IEEE PULSE presents

Control Theory in Biomedical Engineering: Applications in Physiology and Medical Robotics

Book Reviews January/February 2021
Author: Paul King

Edited by Olfa Boubaker, Academic Press, 2020, ISBN: 9780128213506, xvi + 378 pages, $130

Some quick data regarding this text, to set the stage for the review: This text consists of 12 chapters overviewing “Control theory in biomedical engineering”; these comprise six chapters highlighting “Applications in physiology” and six chapters sampling “Applications in medical robotics.” Forty contributors to the text are named, and these individuals hail from ten different countries. The purported audience for the text from the publishers’ website consists of “Researchers and graduate students in both control engineering and biomedical engineering fields. Medical students and practitioners who want to enhance their understanding of physiological processes and medical robotics. Professionals in medical industries including those of industry of medical robotics, of artificial devices, of artificial organs, and rehabilitation devices.”

Chapter 1, titled “Modeling and control in physiology,” of the “Applications in physiology” section of the text gives a very quick overview of methods of modeling of physiological systems (compartmental, equivalent, data driven), discusses identifiability, observability, controllability, homeostasis, and control methods. The reader is quickly transitioned from diagrams involving see-saws to full-scale system diagrams. Chapter 2, “Mathematical modeling of cholesterol homeostasis,” presents a two-compartment model of cholesterol dynamics in the human, and briefly mentions possible additions to improve the model’s use in humans. Chapter 3, “Adaptive control of artificial pancreas systems for treatment of type 1 diabetes,” overviews a data driven modeling approach for therapies. Chapter 4, “Modeling and optimal control of cancer-immune system,” outlines a theoretical approach to cancer treatment planning. Chapter 5, “Genetic fuzzy logic based system for arrhythmia classification,” outlines an approach to electrocardiogram analysis and compares this result to seven prior analyses by the same authors. Lastly, Chapter 6, “Modelling simple and complex handwriting based on EMG signals,” reviews potential relationships between electromyogram signals and their “output,” the written word.

The “Applications in medical robotics” section begins with Chapter 7, “Medical robotics,” which gives a good overview of the field, including classifications, requirements, and examples from simulators to orthotics and prostheses, with several illustrations of devices. Chapter 8, “Wearable mechatronic devices for upper limb amputees,” discusses challenges related to current devices, such as cost, poor feedback to the user, and lack of usability. Chapter 9, titled “Exoskeletons in upper limb rehabilitation: A review to find key challenges to improve functionality,” covers its title very well. Chapter 10, “A double pendulum model for human walking control on the treadmill and stride-to-stride fluctuations: Control of step length, time, velocity, and position on the treadmill,” besides holding the record for the longest chapter title ever seen by this reviewer, attempts to relate a simple two pendulum model of human locomotion to measures of actual subject’s data. Chapter 11, “Continuum NasoXplorer manipulator with shape memory actuators for transnasal exploration,” reviews design data for a $270 (versus $3500–$6000) nasal probe for self-nasopharyngoscopy (an unlikely event). Lastly, Chapter 12, “Tunable stiffness using negative Poisson’s ratio towards load-bearing continuum tubular mechanisms in medical robotics,” reviews several methods to shape and stiffness change probes used in visualization and surgery. Both chapters 11 and 12 could use a more comprehensive literature review as key publications are not cited (by R. J. Webster III, R. F. Labadie, et al., for example).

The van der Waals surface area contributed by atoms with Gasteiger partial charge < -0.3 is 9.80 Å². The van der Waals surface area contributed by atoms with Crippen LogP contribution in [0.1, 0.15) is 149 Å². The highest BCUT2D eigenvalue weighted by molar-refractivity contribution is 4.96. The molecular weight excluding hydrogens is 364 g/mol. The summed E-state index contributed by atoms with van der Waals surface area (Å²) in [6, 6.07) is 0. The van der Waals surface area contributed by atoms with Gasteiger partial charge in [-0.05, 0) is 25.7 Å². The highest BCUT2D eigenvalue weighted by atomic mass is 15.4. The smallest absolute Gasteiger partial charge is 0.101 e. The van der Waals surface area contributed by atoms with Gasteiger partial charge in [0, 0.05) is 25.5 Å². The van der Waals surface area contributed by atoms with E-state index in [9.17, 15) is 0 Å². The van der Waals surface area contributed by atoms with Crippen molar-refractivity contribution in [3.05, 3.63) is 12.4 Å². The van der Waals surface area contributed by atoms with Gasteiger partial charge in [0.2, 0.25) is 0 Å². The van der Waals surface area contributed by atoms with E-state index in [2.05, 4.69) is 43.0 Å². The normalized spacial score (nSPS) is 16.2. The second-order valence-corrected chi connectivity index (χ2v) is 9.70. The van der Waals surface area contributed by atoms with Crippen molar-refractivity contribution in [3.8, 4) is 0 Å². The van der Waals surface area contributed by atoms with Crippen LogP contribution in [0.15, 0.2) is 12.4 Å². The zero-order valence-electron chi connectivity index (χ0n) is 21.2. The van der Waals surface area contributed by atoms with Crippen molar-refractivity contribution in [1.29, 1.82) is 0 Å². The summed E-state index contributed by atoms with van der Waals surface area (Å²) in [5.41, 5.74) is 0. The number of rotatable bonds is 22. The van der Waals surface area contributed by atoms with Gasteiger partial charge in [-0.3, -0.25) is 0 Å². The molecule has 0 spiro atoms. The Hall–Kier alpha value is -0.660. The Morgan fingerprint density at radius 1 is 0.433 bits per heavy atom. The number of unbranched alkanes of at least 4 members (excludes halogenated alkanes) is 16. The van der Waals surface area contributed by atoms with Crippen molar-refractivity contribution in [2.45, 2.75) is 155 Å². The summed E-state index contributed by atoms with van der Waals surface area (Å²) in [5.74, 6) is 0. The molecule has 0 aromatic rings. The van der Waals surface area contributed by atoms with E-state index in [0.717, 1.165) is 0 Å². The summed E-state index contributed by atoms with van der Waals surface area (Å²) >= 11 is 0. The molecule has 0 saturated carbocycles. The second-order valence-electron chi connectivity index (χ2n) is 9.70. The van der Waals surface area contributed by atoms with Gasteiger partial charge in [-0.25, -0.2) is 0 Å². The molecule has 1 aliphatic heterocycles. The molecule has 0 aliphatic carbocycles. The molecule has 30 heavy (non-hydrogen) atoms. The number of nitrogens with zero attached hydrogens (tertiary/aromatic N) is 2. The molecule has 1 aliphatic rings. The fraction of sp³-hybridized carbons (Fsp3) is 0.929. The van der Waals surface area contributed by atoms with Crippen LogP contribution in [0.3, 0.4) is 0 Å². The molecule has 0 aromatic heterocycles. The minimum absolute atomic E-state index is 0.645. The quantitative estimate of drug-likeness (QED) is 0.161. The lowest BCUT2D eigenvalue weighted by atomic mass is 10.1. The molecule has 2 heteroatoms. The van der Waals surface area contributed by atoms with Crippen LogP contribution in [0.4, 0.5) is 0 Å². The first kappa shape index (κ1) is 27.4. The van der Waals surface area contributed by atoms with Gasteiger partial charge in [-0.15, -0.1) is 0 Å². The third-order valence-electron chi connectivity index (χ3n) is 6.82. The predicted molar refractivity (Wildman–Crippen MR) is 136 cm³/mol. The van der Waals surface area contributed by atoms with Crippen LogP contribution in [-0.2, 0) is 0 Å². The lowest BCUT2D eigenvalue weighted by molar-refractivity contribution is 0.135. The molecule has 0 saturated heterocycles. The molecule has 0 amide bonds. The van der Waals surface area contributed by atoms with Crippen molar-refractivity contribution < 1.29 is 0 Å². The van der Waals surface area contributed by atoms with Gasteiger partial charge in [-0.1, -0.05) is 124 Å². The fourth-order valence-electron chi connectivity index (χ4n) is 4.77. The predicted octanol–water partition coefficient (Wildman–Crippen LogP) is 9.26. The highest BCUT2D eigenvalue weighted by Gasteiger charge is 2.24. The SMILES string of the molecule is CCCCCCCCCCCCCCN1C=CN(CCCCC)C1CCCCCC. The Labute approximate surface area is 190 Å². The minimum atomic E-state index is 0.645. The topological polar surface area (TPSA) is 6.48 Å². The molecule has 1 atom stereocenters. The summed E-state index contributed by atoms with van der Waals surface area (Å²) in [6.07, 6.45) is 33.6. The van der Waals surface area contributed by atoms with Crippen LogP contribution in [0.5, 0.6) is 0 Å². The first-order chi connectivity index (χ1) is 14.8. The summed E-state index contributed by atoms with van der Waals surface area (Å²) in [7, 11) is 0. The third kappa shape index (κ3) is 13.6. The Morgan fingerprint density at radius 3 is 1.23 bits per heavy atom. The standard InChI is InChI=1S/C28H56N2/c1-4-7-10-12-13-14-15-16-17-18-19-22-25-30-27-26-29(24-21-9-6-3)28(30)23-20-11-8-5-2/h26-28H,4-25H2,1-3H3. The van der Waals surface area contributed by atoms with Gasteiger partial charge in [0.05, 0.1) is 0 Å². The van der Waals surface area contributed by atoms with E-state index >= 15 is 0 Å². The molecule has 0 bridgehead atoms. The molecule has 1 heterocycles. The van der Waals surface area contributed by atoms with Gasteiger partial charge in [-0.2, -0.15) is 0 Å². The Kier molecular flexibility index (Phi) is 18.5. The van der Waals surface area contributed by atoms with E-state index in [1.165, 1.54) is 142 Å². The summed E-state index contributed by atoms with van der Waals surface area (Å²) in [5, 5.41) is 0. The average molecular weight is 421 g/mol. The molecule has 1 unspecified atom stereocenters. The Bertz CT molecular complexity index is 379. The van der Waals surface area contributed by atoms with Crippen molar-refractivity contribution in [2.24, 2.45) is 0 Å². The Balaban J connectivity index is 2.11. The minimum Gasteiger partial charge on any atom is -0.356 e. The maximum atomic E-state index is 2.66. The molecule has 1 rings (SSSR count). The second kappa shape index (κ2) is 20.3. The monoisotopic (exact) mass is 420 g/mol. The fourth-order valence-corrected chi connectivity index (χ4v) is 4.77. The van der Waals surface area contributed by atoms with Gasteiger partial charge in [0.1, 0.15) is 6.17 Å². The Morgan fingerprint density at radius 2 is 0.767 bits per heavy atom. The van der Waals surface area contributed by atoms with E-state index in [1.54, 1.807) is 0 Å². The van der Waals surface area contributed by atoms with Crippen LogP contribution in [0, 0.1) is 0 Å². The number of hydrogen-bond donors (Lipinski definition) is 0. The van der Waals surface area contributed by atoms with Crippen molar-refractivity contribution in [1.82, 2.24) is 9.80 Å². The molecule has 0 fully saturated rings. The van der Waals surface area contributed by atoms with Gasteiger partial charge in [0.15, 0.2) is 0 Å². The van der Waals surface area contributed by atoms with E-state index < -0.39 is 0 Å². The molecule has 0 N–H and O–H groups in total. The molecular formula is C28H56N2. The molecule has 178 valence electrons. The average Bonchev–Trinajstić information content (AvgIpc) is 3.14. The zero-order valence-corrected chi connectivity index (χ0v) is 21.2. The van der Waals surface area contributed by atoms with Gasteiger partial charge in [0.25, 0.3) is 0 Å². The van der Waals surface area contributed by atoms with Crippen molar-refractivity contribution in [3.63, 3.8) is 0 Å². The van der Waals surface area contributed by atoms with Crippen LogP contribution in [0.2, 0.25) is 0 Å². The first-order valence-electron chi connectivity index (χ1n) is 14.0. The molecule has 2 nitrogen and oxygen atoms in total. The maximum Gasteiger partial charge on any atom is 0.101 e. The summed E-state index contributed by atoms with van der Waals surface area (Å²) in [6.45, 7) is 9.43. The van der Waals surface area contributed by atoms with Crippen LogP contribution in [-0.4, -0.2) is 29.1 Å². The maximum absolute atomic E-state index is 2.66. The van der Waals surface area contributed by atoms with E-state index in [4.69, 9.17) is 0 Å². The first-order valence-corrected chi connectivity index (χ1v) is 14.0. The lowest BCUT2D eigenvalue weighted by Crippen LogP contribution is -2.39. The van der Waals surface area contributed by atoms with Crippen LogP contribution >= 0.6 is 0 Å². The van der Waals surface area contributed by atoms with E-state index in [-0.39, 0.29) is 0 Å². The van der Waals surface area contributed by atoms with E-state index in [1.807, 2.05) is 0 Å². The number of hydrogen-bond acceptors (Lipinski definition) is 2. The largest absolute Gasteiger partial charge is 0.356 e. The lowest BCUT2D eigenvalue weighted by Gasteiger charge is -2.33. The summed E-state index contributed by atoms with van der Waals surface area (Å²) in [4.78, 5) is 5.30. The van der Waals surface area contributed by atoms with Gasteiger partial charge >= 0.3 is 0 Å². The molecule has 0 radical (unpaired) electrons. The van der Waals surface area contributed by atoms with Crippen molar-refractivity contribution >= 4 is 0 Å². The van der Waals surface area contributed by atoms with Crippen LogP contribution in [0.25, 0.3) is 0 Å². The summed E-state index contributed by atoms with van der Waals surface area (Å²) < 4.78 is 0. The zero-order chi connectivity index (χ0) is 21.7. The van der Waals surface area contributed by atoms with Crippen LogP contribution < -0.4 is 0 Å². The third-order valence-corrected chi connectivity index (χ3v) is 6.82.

You, the reader, might have by now inferred that the above contributions are of uneven quality. If so, you are correct, with variations from well-written, referenced, and illustrated chapters to the opposite. In addition, this text has an unusual trait that I found made it difficult to read: All references are in-line in the text, not as a reference number, but as a partial full reference.

Thus, for example, the very first sentence in Chapter 1 contains “(World Health Organization, 2019),” and the full citation is in the references. This might not seem to be a problem, until one gets to the second paragraph, where there are 30 such references embodied. An additional problem is the lack of lists of chapter (or text) acronyms. This makes it difficult for one to come back to a chapter section without a need to reread from the chapter beginning. As an example of this, Chapter 3 on the very first page has T1D, HIV, BGC, CSII, AP, and CGM defined in the text. You are expected to remember them for the next 15 pages, where 11 more acronyms are defined.

­—Review by Paul H. King, Vanderbilt University

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